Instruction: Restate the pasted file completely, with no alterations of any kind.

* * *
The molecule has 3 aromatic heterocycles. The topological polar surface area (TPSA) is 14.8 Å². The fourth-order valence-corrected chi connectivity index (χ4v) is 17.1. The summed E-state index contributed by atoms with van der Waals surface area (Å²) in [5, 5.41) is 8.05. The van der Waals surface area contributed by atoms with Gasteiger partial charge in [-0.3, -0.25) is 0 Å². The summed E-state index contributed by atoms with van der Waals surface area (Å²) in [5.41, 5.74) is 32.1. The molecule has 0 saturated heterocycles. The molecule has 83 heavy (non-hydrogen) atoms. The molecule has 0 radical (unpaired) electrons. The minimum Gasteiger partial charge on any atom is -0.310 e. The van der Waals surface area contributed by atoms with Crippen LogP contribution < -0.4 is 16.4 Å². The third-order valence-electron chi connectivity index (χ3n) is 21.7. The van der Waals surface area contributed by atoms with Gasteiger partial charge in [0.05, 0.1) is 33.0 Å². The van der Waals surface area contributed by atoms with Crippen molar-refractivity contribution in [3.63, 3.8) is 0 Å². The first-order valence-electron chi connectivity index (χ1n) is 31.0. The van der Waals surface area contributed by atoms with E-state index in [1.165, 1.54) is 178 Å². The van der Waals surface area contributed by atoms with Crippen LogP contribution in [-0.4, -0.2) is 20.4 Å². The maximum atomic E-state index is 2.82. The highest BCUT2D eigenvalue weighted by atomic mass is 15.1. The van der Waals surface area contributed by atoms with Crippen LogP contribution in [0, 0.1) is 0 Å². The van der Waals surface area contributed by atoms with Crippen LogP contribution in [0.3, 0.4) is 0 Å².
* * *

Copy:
The molecule has 3 aromatic heterocycles. The topological polar surface area (TPSA) is 14.8 Å². The fourth-order valence-corrected chi connectivity index (χ4v) is 17.1. The summed E-state index contributed by atoms with van der Waals surface area (Å²) in [5, 5.41) is 8.05. The van der Waals surface area contributed by atoms with Gasteiger partial charge in [-0.3, -0.25) is 0 Å². The summed E-state index contributed by atoms with van der Waals surface area (Å²) in [5.41, 5.74) is 32.1. The molecule has 0 saturated heterocycles. The molecule has 83 heavy (non-hydrogen) atoms. The molecule has 0 radical (unpaired) electrons. The minimum Gasteiger partial charge on any atom is -0.310 e. The van der Waals surface area contributed by atoms with Crippen LogP contribution < -0.4 is 16.4 Å². The third-order valence-electron chi connectivity index (χ3n) is 21.7. The van der Waals surface area contributed by atoms with Gasteiger partial charge in [0.05, 0.1) is 33.0 Å². The van der Waals surface area contributed by atoms with Crippen molar-refractivity contribution in [3.63, 3.8) is 0 Å². The first-order valence-electron chi connectivity index (χ1n) is 31.0. The van der Waals surface area contributed by atoms with E-state index in [1.165, 1.54) is 178 Å². The van der Waals surface area contributed by atoms with Crippen LogP contribution in [-0.4, -0.2) is 20.4 Å². The maximum atomic E-state index is 2.82. The highest BCUT2D eigenvalue weighted by atomic mass is 15.1. The van der Waals surface area contributed by atoms with Crippen LogP contribution in [0, 0.1) is 0 Å². The van der Waals surface area contributed by atoms with Crippen LogP contribution in [0.3, 0.4) is 0 Å².